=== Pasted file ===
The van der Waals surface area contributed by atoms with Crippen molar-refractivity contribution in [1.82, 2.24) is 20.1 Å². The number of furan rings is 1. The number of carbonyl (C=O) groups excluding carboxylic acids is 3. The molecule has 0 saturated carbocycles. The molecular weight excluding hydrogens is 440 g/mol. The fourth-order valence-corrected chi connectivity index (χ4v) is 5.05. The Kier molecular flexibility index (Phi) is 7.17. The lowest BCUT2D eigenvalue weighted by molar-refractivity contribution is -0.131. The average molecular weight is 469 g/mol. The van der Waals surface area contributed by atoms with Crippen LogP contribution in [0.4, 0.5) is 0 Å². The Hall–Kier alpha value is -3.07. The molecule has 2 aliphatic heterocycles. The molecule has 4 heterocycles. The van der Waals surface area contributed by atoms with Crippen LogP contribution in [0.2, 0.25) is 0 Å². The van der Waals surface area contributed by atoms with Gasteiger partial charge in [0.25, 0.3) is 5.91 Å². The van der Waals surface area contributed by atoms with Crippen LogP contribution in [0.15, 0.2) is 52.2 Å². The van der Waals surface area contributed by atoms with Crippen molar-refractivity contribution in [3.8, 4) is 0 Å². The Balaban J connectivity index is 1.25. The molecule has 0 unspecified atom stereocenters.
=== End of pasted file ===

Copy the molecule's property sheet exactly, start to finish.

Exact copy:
The van der Waals surface area contributed by atoms with Crippen molar-refractivity contribution in [1.82, 2.24) is 20.1 Å². The number of furan rings is 1. The number of carbonyl (C=O) groups excluding carboxylic acids is 3. The molecule has 0 saturated carbocycles. The molecular weight excluding hydrogens is 440 g/mol. The fourth-order valence-corrected chi connectivity index (χ4v) is 5.05. The Kier molecular flexibility index (Phi) is 7.17. The lowest BCUT2D eigenvalue weighted by molar-refractivity contribution is -0.131. The average molecular weight is 469 g/mol. The van der Waals surface area contributed by atoms with Crippen LogP contribution in [0.4, 0.5) is 0 Å². The Hall–Kier alpha value is -3.07. The molecule has 2 aliphatic heterocycles. The molecule has 4 heterocycles. The van der Waals surface area contributed by atoms with Crippen LogP contribution in [0.2, 0.25) is 0 Å². The van der Waals surface area contributed by atoms with Gasteiger partial charge in [0.25, 0.3) is 5.91 Å². The van der Waals surface area contributed by atoms with Crippen LogP contribution in [0.15, 0.2) is 52.2 Å². The van der Waals surface area contributed by atoms with Crippen molar-refractivity contribution in [3.8, 4) is 0 Å². The Balaban J connectivity index is 1.25. The molecule has 0 unspecified atom stereocenters.